According to MIFMU Public Information Officer Lee Anne Loupe, the two fires that are still burning are located on Bureau of Land Management lands. Close to 48 acres in size, the Buckhorn Road Fire is located 3.5 miles east of Colona and is burning pinion-juniper vegetation with a 30-acre area of dense, downed woody fuels that is surrounded by previous roller-chop fuel mitigation in the vicinity. This fire is not a threat to structures or private lands and is being managed by six fire personnel and two engines.
On Sunday, firefighters reinforced the fuel break between BLM and private lands with resulting smoke from the fire dense at times. On Monday, the fire was naturally suppressed with moisture and was relatively quiet, according to Loupe. There are approximately 91 acres of land fire officials desire to treat in the area with a maximum potential to treat 400 acres of land.
Drivers in the area are encouraged to be aware of the potential for smoke along Hwy. 550 and adjacent landowners have been notified to be aware of the ongoing management efforts to reduce fuel loading and provide habitat improvements in the Buckhorn Road Fire area.
At 42 acres in size, the Lion Creek Fire is located west of Paradox in the west end of MIFMU’s protection zone. Burning pinion-juniper and oak brush, there are no private lands or structures threatened, and it is being managed by six fire crew members and two engines. There are approximately 1,000 acres desired in the area for fuel treatment from the fire with a maximum treatment area of 7,100 acres. MIFMU resources are maintaining communication with the adjacent Manti-La Sal National Forest and several contractors working in the area of the Lion Creek Fire.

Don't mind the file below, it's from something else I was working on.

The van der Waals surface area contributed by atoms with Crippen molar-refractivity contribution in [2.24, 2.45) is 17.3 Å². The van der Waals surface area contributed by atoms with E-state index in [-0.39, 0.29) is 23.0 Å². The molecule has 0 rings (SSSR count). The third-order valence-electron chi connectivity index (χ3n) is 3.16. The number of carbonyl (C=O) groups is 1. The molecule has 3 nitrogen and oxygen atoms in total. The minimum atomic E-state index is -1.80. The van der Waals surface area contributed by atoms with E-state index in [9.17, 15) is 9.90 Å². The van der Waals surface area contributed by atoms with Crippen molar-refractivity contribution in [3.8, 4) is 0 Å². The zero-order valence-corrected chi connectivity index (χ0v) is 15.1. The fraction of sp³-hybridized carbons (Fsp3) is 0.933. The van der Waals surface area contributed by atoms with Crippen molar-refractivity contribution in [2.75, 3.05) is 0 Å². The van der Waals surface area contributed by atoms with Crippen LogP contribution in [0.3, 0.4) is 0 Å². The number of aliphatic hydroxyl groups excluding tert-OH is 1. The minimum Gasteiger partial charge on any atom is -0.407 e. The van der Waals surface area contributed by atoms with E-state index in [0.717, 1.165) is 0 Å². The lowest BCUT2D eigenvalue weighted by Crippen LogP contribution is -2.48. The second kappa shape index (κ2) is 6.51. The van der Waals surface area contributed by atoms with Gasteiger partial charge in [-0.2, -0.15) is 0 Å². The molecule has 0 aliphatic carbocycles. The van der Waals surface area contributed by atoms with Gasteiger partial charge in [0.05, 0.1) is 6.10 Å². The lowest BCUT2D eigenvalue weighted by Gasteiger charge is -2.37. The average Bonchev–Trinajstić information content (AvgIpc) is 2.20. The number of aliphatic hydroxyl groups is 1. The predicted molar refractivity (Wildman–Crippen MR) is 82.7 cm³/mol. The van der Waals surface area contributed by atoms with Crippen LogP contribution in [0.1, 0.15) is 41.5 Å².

While every fire must be assessed individually, Loupe said the recent fires and their circumstances have allowed for some beneficial fuel reduction and habitat improving burns. In MIFMU’s region, six fires were sparked by lightning last week with another five being sparked early this week. Besides the Lion Creek Fire and the Buckhorn Road Fire, all others have been suppressed or are nearly suppressed.
“We have to manage what resource threats are out there and whether we need to immediately suppress a fire or allow it to burn to achieve management objectives,” Loupe said on Tuesday. “We take a lot of things into consideration before making that decision and in the case of the two burning right now, it is resulting in some great opportunities to reduce fuel loading and to create habitat.”
For the MIFMU, it has been a dynamic summer in terms of weather conditions. Loupe said the summer started with very hot and dry conditions with lightning starting fires “quite early” in the season. Then the region was doused with moisture and is now coming out of the monsoon affect.
As for the current conditions to reduce fuels with naturally ignited fires, Loupe said, “it has been cooperating.”
The Montrose Interagency Fire Management Unit covers the Grand Mesa, Uncompahgre, and Gunnison National Forests, the Gunnison Field Office (BLM), Currecanti National Recreation Area, Black Canyon of the Gunnison National Park, the Uncompahgre Field Office (BLM), and public lands in Montrose, Ouray, San Miguel, Hinsdale, Gunnison, and Delta counties.
For the latest information on wildfires and fire restrictions in the area, call the MIFMU Fire Information line at 970/874-6602 or visit the MIFMU website www.rmcc/dispatch_centers/r2mtc/). Anyone interested can also follow MIFMU on Twitter at www.twitter.com/MIFMU.